Pricing inequities of knowledge

Some things I’m pondering after ordering some good used books inexpensively online.

Like how great is it that for less than $5 I can order a decent copy of “Surely your joking, Mr Feynman!” have it packaged up, shipped from miles away and a few days later be graced with some amazing new knowledge or perspective I didn’t know existed, all for a few dollars.

Likewise, I have been able to learn and do a variety of things I am not qualified to do from (technically) free videos online. These learning experiences are invaluable though.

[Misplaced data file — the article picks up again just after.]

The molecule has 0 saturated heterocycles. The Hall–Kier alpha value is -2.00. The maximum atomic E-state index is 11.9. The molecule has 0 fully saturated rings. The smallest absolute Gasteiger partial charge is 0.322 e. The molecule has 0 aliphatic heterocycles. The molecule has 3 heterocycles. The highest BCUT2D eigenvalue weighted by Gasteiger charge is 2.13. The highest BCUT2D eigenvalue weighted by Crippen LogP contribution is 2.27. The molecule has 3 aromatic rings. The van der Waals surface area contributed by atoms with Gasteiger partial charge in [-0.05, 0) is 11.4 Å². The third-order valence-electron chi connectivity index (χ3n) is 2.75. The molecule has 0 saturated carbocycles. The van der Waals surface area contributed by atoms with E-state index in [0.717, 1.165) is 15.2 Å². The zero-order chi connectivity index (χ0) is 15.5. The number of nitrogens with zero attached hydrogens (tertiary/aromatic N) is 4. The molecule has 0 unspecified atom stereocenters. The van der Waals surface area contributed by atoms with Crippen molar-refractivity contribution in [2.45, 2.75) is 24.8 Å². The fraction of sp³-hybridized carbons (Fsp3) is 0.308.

And despite this massive, quite literally incomprehensible amount of knowledge freely and cheaply available, formal education costs more than ever. Perhaps the most disturbing part is what most people do not learn from their formal education. That, when taught to think differently, to explore the world around them differently, they can learn how to learn, not just remember how to do things.

We have this incredible privilege to learn from the great contrarians who have graced our universe. The likes of Feynman, Einstein, Leonardo DaVinci and so on, those whose thought differently, asked questions and were simply filled with curiosity.